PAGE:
The Truth About Superfoods

July 05, 2017

While there’s no official definition of what makes something a superfood, most of us have heard these claims at least once. Whether it is Acai berries, blueberries, chia seeds, pomegranates, wheatgrass, or maca powder to name just a few, the superfoods trend is not going anywhere. So, how do we get past the noise of the latest food buzz and get to the bottom of real nutrition? According to Bumrungrad’s Dr. Pansak Sugkraroek , the key is maintaining a balanced, well-rounded diet that includes a diverse source of nutrients, rather than just focusing on a small group of popular foods.

Why are Superfoods so Popular?

Simply put, it’s because they are promised to be nutrition powerhouses that will make us live longer, be more energetic, and probably more physically fit than people who don’t eat superfoods. Food companies often fund research on their products in order to exploit whatever health benefits the foods may offer, and then market their products based on that research. It’s a given that your diet has a major impact on your risk for chronic illness, as well as major health concerns such as stroke, heart disease, and even cancer. So, it’s natural for people to gravitate towards products that promise to ease their health anxieties. If you fear you may be at risk for heart disease, for example, you may respond more eagerly to advertising on foods that are going to improve your heart health. Just the same, when people hear about a specific food that’s touted to contain “cancer-fighting” properties, it’s easy to latch on to this in hopes that it will zap away the cancer cells. For the most part, choosing these nutrient-dense superfoods is a very good practice, and we do recommend a diet that includes these foods. However, it’s also very important to put the focus on your whole diet, not just some of the things you may eat once in a while.

Whether it is boosting our physical fitness, increasing energy, or slowing down the aging process, many foods are marketed to us from the angle of “you need this food,” and many of us believe it. However, what would be the point of someone drinking a wheatgrass shot if, the rest of the day they don’t eat a balanced diet? Additionally, is there a real health benefit to acai flavored ice cream? Or chocolate covered blueberries? Just because something is identified as a superfood, does not make it good for you in every setting.

Getting Beyond the Noise

When you read or hear about the amazing health-boosting benefits of garlic, for example, a natural response might be to include more garlic in your diet. However, in order to achieve the purported health benefits of garlic, you would need to consume 28 whole cloves of it per day. It’s possible to achieve that, but not many people would enjoy eating garlic in those quantities on a daily basis. Does this mean that adding some garlic to your recipes is a waste of time? Absolutely not. But it’s a good reminder to consider the research when reading about the benefits of a superfood. Extracting specific chemicals from a food in a lab is very different from consumption in daily life.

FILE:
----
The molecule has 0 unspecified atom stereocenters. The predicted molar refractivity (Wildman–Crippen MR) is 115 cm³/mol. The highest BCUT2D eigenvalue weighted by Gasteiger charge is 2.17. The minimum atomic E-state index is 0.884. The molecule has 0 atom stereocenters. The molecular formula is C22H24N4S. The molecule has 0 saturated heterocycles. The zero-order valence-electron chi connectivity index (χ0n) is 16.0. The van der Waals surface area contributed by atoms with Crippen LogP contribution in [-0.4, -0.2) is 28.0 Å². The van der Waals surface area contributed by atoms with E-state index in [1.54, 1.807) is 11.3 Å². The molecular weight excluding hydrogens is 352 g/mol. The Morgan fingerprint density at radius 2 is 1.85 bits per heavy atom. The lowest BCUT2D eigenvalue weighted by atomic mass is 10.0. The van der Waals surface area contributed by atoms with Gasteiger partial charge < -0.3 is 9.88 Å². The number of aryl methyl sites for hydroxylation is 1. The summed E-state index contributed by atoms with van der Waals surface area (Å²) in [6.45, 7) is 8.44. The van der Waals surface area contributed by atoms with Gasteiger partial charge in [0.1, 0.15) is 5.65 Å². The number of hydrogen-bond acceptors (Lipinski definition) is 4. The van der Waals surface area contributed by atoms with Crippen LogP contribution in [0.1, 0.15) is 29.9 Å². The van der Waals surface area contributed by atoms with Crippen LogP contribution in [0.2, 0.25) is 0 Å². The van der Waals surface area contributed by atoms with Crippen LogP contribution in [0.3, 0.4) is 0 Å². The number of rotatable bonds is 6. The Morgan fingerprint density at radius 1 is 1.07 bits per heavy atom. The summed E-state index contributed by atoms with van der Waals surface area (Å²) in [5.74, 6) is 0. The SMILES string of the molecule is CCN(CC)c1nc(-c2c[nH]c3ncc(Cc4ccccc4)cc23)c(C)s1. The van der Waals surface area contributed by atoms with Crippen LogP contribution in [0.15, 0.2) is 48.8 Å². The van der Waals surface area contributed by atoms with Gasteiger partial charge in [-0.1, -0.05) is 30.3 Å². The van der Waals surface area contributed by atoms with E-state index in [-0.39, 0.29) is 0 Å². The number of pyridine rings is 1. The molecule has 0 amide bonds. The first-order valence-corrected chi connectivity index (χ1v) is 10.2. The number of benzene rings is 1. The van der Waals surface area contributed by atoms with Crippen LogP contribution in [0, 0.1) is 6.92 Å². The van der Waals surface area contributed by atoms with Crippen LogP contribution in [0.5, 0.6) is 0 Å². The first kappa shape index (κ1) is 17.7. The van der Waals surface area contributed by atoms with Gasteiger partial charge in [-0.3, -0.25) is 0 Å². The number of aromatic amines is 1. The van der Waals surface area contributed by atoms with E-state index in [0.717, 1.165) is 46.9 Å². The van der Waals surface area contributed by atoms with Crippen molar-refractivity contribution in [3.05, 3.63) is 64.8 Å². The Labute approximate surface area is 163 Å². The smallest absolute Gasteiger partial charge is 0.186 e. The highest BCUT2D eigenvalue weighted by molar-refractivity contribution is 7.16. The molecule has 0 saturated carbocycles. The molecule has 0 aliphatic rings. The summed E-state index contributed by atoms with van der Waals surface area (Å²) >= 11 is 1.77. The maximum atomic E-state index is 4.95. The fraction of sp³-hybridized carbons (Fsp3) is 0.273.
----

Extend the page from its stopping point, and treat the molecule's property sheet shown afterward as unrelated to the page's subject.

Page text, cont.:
Superfoods are proven to have high levels of important nutrients such as antioxidants, vitamins A, C, and E, omega-3 and omega-6 fatty acids, and certain polyphenols . A great deal of plant-based foods are very high in these nutrients and minerals, so the key to unlocking these benefits is found in a diet rich in diverse and balanced sources such a s fruits, vegetables, whole grains, lean meats, and certain fats. Green tea is very rich in antioxidants, but if you ate donuts and crisps all day, drinking green tea is probably not going to deliver the health benefits you’re seeking.

Instead, follow the simple strategies for achieving a super-diet, one that includes a healthy amount of superfoods within a balanced, consistent diet of mostly plant-based nutrients and lean meats once in a while. Some examples of a super-diet include the Mediterranean diet, which includes healthy oils, lots of fresh vegetables and fruits, whole grains, and very little (if any) fried foods. Another great example is a heart healthy diet, which also includes some omega-3 fatty acids, low amounts of sugar and sodium, plenty of lean sources of protein, unlimited vegetables and fruits, and whole grains. The truth about superfoods is that they are great additions to a super-diet.

At Bumrungrad’s Wellness and Anti-Aging Center (Vitallife) , we’re committed to helping you achieve a healthy and balanced lifestyle. Call us today to schedule your appointment, and get on your way to a super-diet.


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